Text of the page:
VFMN would like to see those restrictions lifted. Shannon says, “Something we’ve stressed for years is, if we can’t get reliable data from our state sources, then we don’t even have a starting point.”
Esperanza United: We Need the Entire Village
One of the 11 speakers we hosted at “Celebrating Badass Minnesota Women” in 2022 was Patti Tototzintle, president and CEO of Esperanza United (pictured on cover), who shared these comments.
One in three women will experience domestic violence in their lifetime. That’s a national statistic. In Minnesota, the same average exists. We know that systems and organizations are not the answer. They’re part of the solution. But domestic violence will end when communities end domestic violence.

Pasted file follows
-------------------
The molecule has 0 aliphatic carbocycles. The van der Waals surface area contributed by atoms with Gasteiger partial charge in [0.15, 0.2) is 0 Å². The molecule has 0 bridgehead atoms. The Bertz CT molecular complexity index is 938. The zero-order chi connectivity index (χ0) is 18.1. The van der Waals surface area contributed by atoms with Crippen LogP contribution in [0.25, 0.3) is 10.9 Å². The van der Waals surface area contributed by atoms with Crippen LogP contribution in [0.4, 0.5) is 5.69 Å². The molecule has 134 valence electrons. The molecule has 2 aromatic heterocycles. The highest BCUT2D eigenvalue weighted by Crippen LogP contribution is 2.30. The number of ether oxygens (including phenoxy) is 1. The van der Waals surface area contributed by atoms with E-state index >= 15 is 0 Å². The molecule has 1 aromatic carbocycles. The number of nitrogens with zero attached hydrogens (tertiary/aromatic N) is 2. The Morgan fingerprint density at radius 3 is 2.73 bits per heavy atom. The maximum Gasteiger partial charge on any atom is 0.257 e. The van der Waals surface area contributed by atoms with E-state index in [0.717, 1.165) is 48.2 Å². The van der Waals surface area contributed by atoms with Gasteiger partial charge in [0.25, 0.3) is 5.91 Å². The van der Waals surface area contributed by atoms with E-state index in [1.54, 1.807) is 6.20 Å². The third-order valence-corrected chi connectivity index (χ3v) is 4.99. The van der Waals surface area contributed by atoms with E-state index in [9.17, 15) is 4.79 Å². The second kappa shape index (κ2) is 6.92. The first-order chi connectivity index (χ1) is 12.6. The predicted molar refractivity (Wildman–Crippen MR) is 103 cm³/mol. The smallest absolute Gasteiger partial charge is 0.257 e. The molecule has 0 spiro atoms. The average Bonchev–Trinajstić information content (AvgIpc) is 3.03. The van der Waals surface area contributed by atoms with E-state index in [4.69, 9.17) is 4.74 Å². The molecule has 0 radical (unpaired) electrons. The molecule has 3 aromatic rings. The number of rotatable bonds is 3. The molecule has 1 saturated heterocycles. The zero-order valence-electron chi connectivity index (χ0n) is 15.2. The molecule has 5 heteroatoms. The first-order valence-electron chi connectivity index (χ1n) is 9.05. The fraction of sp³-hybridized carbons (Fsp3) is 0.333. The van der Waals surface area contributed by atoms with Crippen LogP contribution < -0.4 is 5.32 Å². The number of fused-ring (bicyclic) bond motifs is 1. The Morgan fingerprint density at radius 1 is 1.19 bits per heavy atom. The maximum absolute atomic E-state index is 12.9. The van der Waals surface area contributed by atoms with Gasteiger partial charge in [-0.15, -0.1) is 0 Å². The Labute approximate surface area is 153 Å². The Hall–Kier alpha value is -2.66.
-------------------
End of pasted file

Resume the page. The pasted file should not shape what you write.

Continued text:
We need policymakers who will improve and expand protections for all survivors. We need donors who will support initiatives that address issues of violence against women and others. We need friends who are willing to have difficult conversations when someone is dealing with violence in their life — a friend that shows up, not a friend who judges. We need men who will challenge harmful narratives and break the Man Code. We need service providers to challenge their institutions to better serve culturally specific communities. We need members of the media who will really tell our stories and share our truths with unflinching candor.